– "What on earth had happened?
– "After the poor harvest of 1622, writes Bradford, "They began to think how they might raise as much corn as they could, and obtain a better crop." And what solution was decided upon? It turned out to be simple enough. In 1623 Gov. Bradford simply "gave each household a parcel of land and told them they could keep what they produced, or trade it away as they saw fit."
– "In historian Marbury’s words, Gov. Bradford "abolished socialism" in the colony, "replacing it with a free market, and that was the end of famines."
– All well and good; But the end of famines also marked the beginning of American consumerism…after all, if "just enough" was worthy of a Thanksgiving celebration, wouldn’t "more than enough" be even better? For nearly four centuries – and counting – we Americans have been consuming the bounty of our marvelous land of plenty.
– But there is little bounty left to consume. So we are importing record quantities of crude oil, natural gas and gasoline…not to mention record quantities of stainless steel, specialty coffee and bottled water – the staples of the modern American kitchen.
– Make no mistake; America is still the land of plenty – it boasts plenty of SUVs, for example, plenty of millionaire athletes and plenty of "cash-out" mortgages. What’s more, year after year we produce bountiful crops of anorexic female models, aggrieved special interest groups and antiseptic presidential candidates. Unfortunately, we do not always produce enough of the things we need every day.
– Last week, a group of Agora editors convened in Baltimore to discuss investment ideas (yes, we actually do hold such meetings). As we shared ideas with one another, we discovered that many of our specific investment recommendations derived in some way from America’s growing dependency on imports.
– One editor recommended an oil refiner, while mentioning America’s growing dependence on imported gasoline. Another editor recommended a cement company, while mentioning America’s growing dependence on imported cement.
– No one mentioned America’s growing dependence on imported capital, the most precious import of all. The country that used to be the world’s biggest creditor has become the world’s biggest debtor…and that’s not a good thing.
– A nation that relies upon foreigners, both for its natural resources and for the wherewithal to purchase these natural resources, is a nation that is likely to witness a great big bull market in commodities…at least when priced in its domestic currency.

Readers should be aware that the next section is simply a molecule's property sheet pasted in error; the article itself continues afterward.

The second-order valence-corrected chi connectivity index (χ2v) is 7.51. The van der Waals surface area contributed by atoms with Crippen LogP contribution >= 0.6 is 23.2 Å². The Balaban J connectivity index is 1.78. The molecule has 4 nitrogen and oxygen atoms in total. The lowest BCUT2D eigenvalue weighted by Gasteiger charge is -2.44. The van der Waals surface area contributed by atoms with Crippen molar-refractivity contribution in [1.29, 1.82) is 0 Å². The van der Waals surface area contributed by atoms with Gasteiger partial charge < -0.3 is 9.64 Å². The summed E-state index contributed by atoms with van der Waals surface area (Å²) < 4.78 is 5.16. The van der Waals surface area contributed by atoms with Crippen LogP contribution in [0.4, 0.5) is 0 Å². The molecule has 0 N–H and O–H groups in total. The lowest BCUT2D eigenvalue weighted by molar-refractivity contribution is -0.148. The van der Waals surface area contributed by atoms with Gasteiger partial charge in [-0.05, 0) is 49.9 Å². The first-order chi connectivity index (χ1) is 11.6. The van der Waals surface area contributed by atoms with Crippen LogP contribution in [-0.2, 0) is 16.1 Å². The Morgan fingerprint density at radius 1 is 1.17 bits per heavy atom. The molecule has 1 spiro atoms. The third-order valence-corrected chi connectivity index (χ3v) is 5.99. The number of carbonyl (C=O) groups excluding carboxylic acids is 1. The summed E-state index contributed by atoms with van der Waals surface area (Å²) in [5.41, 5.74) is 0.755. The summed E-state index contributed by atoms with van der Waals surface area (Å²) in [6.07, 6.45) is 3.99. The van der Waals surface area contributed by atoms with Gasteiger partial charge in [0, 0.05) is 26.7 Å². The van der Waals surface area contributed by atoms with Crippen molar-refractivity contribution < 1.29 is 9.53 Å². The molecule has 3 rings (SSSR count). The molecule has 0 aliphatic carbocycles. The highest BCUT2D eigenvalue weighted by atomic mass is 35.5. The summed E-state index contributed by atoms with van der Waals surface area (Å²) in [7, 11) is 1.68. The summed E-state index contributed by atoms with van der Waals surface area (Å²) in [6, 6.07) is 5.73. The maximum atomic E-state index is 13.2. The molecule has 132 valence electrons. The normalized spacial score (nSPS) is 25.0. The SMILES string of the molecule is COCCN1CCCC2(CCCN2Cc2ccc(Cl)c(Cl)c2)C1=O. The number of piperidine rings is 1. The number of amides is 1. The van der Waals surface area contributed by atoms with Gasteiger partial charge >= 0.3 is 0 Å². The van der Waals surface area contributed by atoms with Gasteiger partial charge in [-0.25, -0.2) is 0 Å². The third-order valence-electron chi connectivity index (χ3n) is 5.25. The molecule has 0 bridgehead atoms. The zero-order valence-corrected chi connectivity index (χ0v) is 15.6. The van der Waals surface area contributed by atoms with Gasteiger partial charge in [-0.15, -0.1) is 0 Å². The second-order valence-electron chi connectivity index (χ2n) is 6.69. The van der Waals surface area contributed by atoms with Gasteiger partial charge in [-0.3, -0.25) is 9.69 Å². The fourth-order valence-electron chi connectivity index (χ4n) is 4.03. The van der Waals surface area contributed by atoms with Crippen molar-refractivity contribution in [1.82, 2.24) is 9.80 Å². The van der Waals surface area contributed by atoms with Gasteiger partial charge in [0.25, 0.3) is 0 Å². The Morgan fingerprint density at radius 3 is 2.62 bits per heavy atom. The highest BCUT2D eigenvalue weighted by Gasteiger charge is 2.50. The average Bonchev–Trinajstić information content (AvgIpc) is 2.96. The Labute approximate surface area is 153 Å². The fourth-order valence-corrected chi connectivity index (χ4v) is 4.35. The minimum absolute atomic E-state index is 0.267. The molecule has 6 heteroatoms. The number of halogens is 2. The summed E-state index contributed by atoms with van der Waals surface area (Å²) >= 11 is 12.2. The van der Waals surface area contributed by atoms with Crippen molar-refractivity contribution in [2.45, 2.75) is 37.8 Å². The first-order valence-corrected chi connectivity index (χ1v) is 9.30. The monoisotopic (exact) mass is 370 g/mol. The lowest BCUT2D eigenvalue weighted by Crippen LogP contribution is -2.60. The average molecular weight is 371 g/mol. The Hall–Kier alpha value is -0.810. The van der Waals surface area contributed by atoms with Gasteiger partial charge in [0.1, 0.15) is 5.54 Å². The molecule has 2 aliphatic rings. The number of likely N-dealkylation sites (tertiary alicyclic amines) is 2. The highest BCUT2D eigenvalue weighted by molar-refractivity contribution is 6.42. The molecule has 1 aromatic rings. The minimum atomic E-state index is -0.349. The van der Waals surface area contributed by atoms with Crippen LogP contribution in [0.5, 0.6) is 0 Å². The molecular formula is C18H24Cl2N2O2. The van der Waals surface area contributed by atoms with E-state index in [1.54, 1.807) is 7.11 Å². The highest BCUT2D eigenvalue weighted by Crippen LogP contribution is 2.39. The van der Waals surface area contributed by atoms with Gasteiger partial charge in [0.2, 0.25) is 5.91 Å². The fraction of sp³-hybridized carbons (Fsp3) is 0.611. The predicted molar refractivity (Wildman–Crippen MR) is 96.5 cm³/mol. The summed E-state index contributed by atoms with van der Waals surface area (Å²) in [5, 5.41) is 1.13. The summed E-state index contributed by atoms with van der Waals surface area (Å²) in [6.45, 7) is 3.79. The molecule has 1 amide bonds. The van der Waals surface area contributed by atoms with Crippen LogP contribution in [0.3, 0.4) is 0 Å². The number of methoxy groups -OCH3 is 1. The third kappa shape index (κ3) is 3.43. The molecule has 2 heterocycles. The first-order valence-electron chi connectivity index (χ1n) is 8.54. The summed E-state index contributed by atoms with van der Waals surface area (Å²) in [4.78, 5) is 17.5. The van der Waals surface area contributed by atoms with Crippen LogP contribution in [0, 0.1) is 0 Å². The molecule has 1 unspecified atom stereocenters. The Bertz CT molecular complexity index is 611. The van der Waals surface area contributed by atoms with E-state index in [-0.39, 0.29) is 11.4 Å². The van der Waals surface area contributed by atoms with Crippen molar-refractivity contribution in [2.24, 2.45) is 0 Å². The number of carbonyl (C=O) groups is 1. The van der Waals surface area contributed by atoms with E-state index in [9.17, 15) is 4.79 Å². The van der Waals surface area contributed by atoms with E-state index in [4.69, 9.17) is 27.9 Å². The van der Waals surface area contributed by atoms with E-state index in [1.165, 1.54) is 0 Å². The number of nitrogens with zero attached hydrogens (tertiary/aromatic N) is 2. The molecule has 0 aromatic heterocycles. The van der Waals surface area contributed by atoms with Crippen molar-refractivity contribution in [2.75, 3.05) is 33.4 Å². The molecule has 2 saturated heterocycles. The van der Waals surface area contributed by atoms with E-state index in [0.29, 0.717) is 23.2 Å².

– And don’t overlook the foreigners themselves. They are the most important element in this brave new world. So we’re sending Addison to China with a group of readers. They’re going to meet some important figures in the business world and sniff out some of the large factories and important financial installations. For more information, please contact Barbara Perriello (email@example.com).
Meanwhile…Bill Bonner, back in Germany…
*** Germany is in a slump, everybody says. The economy is growing…but very slowly. Still, the place looks prosperous.
Outside the Petersberg Hotel, a large, luxurious automobile pulled up.
"What is that?" asked a friend.
The car was substantial. It had smooth lines, like a Rolls Royce, but with a modern, sculptured look. On the hood and the trunk were logos that we had never seen before.
"That’s a Maybach…it’s the new top-of-the-line model from Mercedes. It’s a great car, but it’s not cheap. This one is about $500,000."
*** "Right now, Bush has got a comfortable lead," said Chris Ruddy, proprietor of NewsMax.com, over dinner on Saturday. "But the race will probably tighten as it gets closer to the election."
We wondered why the race might tighten; it seemed more likely to us that it might fall apart. The more people get to know the candidates, the more they might turn away in disgust.
The only open question is which one is more reprehensible.
George W. Bush, it is alleged, dodged the draft during the Vietnam War and then failed to fulfill his obligations to the National Guard. That is mostly to his credit. The Vietnam War was a stupid disaster; anyone who was able to get through it with neither blood on his hands – nor on his shroud – was ahead of the game.
But 40 years later, when a new generation of young men’s lives are at stake, Bush volunteered the whole nation to undertake a mission as expensive, as foolhardy and maybe more dangerous than Vietnam. Liberals cannot vote for him, because he talks like a "conservative" warmonger. Real conservatives cannot vote for him, because he has taken up the most activist expansion of government since Roosevelt.
But who can they vote for?
John Kerry, on the other hand, reported for duty 40 years ago and tells us so every chance he gets. But as evidence of his wartime service comes to light, it appears his reason for going to war was more political than strategic, more practicable than honorable, more idiotic than patriotic. In other words, it looks as though the man had elections in mind, rather than military service.
Aiming for the White House, the young Kerry apparently hit a Vietnamese teenager in the back. What kind of man would do such a thing? We don’t know. But we have a naïve and trusting faith here at The Daily Reckoning. We believe people get what is coming to them. It is not for us to decide, of course. But though Kerry may or may not spend four years in the Oval Office, an eternity in hell seems more appropriate.
When the votes are tallied in November, one of those not counted will be ours.
We have no dog in this fight. Other Americans are likely to come to the same conclusion.